I’m Not Obligated To Hand Over Power To Osinbajo When I Travel, Says Buhari
President Muhammadu Buhari has explained why he didn’t hand over power to his vice, Yemi Osinbajo in April.
The President travelled to the United Kingdom on a private visit from April 25 to May 5, 2019, without handing over power to Osinbajo.
In his a six-paragraph counter-affidavit deposed to on his behalf by one Mr Friday Atu, a litigation officer in the Civil Litigation Department of the Federal Ministry of Justice, Buhari said there was no constitutional requirement for him to do so.
He explained further that the only time he is obligated to hand over to Osinbajo is when he embarks on leave or leaves the country for more than 21 days.
A Lagos-based lawyer, Inibehe Effiong sued Buhari and the Attorney General of the Federation in April over his refusal to hand over power to Osinbajo during one of his visits to the United Kingdom.
The case with the suit number FHC/L/CS/763/2019 asked the court to determine whether in view of the extant provisions of Section 145 (1) of the Constitution of the Federal Republic of Nigeria, 1999 (as amended), Buhari can validly proceed on vacation for any length of time without transmitting a written declaration to the National Assembly to that effect, which will empower the Vice President to perform the functions of the President in an acting capacity.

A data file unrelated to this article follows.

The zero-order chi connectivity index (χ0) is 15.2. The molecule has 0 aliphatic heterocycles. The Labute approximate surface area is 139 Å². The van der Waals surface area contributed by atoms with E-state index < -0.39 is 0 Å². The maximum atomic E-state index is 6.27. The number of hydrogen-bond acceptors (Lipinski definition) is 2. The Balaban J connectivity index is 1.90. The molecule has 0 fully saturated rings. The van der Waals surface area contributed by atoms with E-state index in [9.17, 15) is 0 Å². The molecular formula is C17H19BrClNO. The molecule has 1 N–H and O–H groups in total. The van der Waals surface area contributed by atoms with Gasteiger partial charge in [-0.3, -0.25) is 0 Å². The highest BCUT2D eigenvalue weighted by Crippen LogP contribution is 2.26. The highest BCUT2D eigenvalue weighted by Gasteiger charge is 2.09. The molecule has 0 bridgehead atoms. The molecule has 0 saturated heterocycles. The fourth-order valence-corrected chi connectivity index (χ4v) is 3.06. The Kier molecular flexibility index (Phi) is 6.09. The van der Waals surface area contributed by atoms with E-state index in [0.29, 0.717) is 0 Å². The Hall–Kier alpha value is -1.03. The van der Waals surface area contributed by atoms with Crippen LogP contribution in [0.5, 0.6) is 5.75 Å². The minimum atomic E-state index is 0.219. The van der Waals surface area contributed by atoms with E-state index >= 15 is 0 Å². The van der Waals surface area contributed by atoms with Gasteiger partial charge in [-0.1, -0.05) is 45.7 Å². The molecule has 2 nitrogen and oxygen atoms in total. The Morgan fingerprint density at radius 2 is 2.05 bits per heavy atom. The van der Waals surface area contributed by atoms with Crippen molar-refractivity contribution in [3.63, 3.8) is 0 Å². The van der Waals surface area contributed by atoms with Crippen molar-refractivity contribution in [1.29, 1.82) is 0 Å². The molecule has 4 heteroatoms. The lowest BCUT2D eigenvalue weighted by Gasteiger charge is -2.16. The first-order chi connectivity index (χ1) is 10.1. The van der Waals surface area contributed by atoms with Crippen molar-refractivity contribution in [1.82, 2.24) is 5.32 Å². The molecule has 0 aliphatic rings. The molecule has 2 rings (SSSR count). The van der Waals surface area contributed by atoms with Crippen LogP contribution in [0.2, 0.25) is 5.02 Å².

Buhari said in his response that the Nigeria constitution did not make it mandatory for him to hand over power to his deputy, or for him to transmit a written declaration to the President of the Senate and the Speaker of the House of Representatives to enable the Vice President to act as President except when his vacation exceeds 21 days.
“That it is a fact that where the President embarks on vacation or otherwise is unable to discharge the functions of his office and fails to transmit a written declaration to that effect, he will be considered not to have complied with the constitution (as amended).
“That the time within which the President has to transmit a written letter to the President of the Senate and the Speaker of the House of Representatives of the Federal Republic of Nigeria is 21 days.
“That the President’s foreign trip lasted for nine days from April 25, 2019, to May 5, 2019. The President did not exceed the 21-day period required by the constitution. It is in the interest of justice to dismiss the claims of the plaintiff,” Buhari argued.
The case is before Justice A. O. Faji of the Federal High Court in Ikoyi, Lagos and has been fixed for Monday, October 7, 2019, for hearing.